A friendly Hello from Austin, TX. Just moved here from Germany in November 2016, and quite frankly I never understood the appeal of cruisers or choppers, but in the last few weeks I came to realize that the motorcycle scene and market in the US is completely different from the motorcycle scene and market in Europe.
But I digress. Like I said, my wife and I have relocated from Germany to Texas in late 2016. Unfortunately, I wasn't able to take my beloved Tenere with me and had to sell it. My previous lineup included a 1987 Yamaha XJ600, a 1989 Yamaha XT600 Tenere, a 2008 BMW R1200GS which I hated and sold after a year, a 2009 Yamaha XT660Z Tenere which I loved and would have kept until it's very last breath, and a 1995 Suzuki DR350S for serious offroading. Now, after having travelled around the world extensively in 2016, we've settled down in Texas and I have finally had time to get a motorcycle again. However, I found it really hard to find anything under $4,000 that wasn't either completely bogged or a cruiser. Which, of course, more often than not was also modified beyond recognition, sanity, and reason.
Either way, after a while of looking and going through different ideas (among others a CB1100, a CB900F, a CB600F, an SV650, a KLR650, a Bonneville, and a NC700X) I realized that the only reasonable and viable option for less than $4,000 would be a small cruiser. So, without further ado, I present to you my very first cruiser: a 2007 Yamaha V-Star 650 Custom with 10,000 miles on the clock, unmodified with only minor additions (grips, saddle bag support rack, crash bars, and a leather protector on the tank) for $3110 OTD.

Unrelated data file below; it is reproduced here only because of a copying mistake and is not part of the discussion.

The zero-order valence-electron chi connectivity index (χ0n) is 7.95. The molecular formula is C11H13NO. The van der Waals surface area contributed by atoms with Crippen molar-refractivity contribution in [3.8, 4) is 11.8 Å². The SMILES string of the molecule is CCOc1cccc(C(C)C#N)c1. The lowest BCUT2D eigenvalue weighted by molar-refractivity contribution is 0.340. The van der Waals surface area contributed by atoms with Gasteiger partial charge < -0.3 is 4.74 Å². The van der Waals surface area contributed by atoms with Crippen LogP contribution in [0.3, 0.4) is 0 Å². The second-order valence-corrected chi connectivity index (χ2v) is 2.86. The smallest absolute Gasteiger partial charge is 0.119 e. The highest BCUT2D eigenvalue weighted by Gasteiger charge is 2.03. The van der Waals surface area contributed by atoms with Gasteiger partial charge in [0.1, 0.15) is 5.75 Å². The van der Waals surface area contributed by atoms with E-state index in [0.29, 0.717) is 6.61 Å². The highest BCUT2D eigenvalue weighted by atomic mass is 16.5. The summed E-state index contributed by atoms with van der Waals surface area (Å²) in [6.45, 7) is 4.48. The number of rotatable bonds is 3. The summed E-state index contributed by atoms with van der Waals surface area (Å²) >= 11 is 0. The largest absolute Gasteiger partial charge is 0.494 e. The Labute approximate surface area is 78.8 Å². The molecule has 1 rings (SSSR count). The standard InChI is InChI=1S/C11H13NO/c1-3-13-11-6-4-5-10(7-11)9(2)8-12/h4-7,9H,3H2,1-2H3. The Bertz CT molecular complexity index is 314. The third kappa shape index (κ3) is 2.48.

What it still needs and what I plan to do in the coming months: sissy bar for the wifey, saddle bags, possibly a wind screen, possibly replace the floor boards with pegs, and most importantly make the passanger seat much more comfortable for the wife. I will thus be around for quite a while and rely on this forum's collective expertise.
Since, as you can see from the list above, I have absolutely zero cruiser experience this is definitely going to be interesting. It feels so different from anything that I have ridden before, and cornering seems like I'm violating the bike and forcing it to do something it was never meant to do in the first place. The brakes... well, supposedly it does have brakes but I'm still not convinced they haven't been replace with anal lube dispensers. The levers and everything exist, it's just that I was expecting an actual decrease in momentum when applying them. But, as always, I'm sure it's something I will be able to get used to. Hopefully
I'm really looking forward to this completely new and different riding experience. Even after having done more than 100,000 miles on dual purpose and enduro bikes in Europe, Africa, and Asia this cruiser feels like having to learn how to ride from scratch again